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object reference null check issue, why not if? but try-catch block?

Hi there;

In my C# application, I want to check whether the object reference is null or not by;

if(myobj == null)
do this;

but C# doesn't let me do so, want me to surround the block with try-catch in runtime for that null value, but i am checking anyways, why is like that?

Isn't there a way to use if check for this?

In C, I was doing like that. It was a problem. In Java, I don't remember.

Could you inform me regarding C# and Java perspective?

Kind regards.
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jazzIIIlove
Asked:
jazzIIIlove
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7 Solutions
 
Guy Hengel [angelIII / a3]Billing EngineerCommented:
did you declare the variable with:

<type> myobj;

if yes:

<type> myobj = null;

should do it ...
at least, it does for me...
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CEHJCommented:
>>and Java perspective?

Is not a problem. If doThis() throws an exception, then yes, you will need try/catch. I'm guessing it's exactly the same in C#
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käµfm³d 👽Commented:
What is the type of myobj? If it is a value type (e.g. int, byte, char), then checking against null doesn't make sense, and is not permitted. If it is a reference type (e.g. anything defined as class), then you should certainly be able to test for null in that manner.
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käµfm³d 👽Commented:
P.S.

I'm having a bit of difficulty in determining what the target language of the question is. My previous comment is C#-specific  = )
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jazzIIIloveAuthor Commented:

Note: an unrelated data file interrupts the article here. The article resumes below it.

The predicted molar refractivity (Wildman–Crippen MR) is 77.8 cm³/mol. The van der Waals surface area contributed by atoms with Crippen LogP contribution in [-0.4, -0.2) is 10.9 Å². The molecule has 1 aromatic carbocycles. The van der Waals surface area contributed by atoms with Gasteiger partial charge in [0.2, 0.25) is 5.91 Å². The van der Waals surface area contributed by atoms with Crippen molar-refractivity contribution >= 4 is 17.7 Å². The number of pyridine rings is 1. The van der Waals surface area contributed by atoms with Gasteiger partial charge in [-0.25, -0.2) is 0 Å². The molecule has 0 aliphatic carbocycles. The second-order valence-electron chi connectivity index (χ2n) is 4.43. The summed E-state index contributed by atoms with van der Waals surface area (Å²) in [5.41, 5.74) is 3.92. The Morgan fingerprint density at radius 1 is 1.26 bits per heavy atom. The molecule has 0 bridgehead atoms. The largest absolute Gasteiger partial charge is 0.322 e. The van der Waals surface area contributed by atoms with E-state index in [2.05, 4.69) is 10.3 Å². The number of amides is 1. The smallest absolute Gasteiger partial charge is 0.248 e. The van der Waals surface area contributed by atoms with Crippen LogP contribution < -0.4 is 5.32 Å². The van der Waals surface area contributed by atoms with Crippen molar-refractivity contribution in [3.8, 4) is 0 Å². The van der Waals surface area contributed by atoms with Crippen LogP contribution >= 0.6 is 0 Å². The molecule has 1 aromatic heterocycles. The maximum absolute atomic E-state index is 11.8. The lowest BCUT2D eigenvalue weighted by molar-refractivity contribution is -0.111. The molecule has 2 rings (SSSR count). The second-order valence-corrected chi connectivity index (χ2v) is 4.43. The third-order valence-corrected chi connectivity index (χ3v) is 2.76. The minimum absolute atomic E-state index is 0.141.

Hi there;

angelIII:
angellll, I believe that you are talking about C#. Ok, you are right. It's working but what is the difference between assigning a null and not? I mean in practice, aren't they the same?

CEHJ:
Your comment seems contradicting angelIII's.

kaufmed:
In C#, my object is a reference type.

I ask Java to populate my thinking.

Regards.
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käµfm³d 👽Commented:
It's working but what is the difference between assigning a null and not?
The pre-compiler will complain about unitialized variables if you don't assign something to a variable defined inside of a block. The initial value will be null if you don't assign anything; the pre-compiler is just trying to foreward you of a potential problem with unitialized variables (i.e. prevent NullReferenceExceptions). Assigning null to a variable tricks the precompiler into thinking you've actually initialized the variable, or it assumes that you know you are, and have a reason for, assigning null to the variable.
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jazzIIIloveAuthor Commented:
i see, ok what about the java perspective?

Regards.
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käµfm³d 👽Commented: